Saturday, April 6, 2013

My Polish Teacups | 1st Painting in an Art Exhibit

The goal for this painting was to use a traditional method in order to further develop my skills in fine detail accuracy, with still-life as a subject matter, in an attempt to trick the eye (Trompe L'oeil). The approach was to remain true to the subject in color, drawing and arrangement in precise detail.

Still life paintings have always been a subject matter that I lack appreciation for. I think my painting one class ruined me! ;) So with this in mind I knew in oder to enjoy the work, I had to find a way to love it. In doing so I decided to give it a my own modern twist since I have a love for contemporary art. I wanted to stay away from being able to place the subject into a particular setting so I chose to simplify to background to a simple white, with no table line to suggest to the viewer any sense of space.

In oder to love and be able to apply myself to the subject matter I chose to use my favorite objects in the world. My Polish Teacups. I don't collect trinkets or knick-knacks from places I travel to. I've never purchased a post-card, a magnet for the fridge, or a hooded sweater with "Berlin" printed on the front. Though what did purchase were these lovely, slightly whimsical, blue and white teacups and saucers! I never intended on getting any pottery but when I saw these teacups I fell in love. These have been the most functional souvenir, well the only souvenir, that I've bought for myself. They're just so charming, so it was the natural choice to paint them and also one that would challenge my abilities as a painter.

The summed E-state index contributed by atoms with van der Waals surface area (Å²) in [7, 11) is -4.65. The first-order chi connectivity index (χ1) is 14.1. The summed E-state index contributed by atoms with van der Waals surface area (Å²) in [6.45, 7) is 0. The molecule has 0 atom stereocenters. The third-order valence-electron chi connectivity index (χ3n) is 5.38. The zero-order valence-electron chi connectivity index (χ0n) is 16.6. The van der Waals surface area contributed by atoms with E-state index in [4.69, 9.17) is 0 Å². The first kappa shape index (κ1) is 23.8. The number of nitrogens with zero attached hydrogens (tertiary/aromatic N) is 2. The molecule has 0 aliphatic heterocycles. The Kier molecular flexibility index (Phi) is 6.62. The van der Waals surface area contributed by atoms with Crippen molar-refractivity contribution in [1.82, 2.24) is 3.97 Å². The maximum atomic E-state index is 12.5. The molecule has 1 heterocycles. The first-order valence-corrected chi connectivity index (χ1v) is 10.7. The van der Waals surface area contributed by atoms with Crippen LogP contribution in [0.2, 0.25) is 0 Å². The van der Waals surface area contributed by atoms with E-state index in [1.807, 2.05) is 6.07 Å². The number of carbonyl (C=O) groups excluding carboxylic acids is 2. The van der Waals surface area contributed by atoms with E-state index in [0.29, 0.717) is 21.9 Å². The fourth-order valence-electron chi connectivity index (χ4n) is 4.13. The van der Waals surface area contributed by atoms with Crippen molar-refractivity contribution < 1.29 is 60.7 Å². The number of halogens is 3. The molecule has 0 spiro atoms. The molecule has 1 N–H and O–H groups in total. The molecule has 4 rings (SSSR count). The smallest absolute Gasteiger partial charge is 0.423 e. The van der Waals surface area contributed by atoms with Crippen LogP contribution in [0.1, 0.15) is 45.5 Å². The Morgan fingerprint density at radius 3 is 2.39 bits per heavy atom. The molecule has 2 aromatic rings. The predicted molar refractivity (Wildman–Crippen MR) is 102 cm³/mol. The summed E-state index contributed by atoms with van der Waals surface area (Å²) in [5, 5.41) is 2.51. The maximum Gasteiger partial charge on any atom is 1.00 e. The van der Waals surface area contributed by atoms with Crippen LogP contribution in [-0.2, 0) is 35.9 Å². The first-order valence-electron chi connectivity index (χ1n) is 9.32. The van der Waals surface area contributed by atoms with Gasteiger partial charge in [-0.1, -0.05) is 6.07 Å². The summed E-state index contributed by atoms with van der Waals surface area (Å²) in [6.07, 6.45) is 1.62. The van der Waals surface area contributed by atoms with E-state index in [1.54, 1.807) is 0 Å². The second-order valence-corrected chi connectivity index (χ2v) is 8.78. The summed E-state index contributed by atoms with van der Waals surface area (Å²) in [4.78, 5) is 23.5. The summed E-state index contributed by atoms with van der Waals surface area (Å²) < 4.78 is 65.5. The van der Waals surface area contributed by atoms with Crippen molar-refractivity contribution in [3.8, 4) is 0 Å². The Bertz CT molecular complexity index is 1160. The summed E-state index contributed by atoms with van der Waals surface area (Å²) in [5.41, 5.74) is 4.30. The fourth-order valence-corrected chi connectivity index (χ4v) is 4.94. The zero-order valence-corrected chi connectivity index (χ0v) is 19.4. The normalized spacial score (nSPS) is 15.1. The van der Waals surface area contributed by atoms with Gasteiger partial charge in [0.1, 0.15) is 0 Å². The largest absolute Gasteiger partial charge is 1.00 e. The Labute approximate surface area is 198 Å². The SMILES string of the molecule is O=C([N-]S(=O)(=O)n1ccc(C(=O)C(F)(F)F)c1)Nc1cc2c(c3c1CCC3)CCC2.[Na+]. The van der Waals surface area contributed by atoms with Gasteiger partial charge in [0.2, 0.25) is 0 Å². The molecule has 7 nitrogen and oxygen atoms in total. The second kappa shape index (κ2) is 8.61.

So here they are in all their glory in the still life setup. I used an overhead spotlight to get relatively even front lighting.



I painted an ochre yellow undercoat on an 18x24 sized white canvas to be able to work up from a medium value instead of painting white on white. 

I began by laying down the white background with a silvery-white mixed from titanium white, yellow ochre, french ultramarine blue and a hint of black ivory. I applied it with a pallet knife (one of my favorite 'brushes' allowing the yellow undercoat to peek through. 

I then placed the drawing of the cups in a darker tone of silvery-blue and filled in the values found in the round cups.



I then intensified the values in the cups and plates and added the handles. I wanted to make it appear realistic from a distance and yet have some painterly influences in my brush work, making it a little more freeform and loose when looking at them up-close. 




I then inlaid the originally hand-painted detail on the cups, funny enough, painting them... by hand! Well what-do-you-know, I could paint pottery for a living if I wanted to! :) I began with the cup that seemed to most tedious using straight from the tube french ultramarine blue and applied the same color to the rims. Once the blue was on I applied a yellow ochre/white mix to refine the pattern.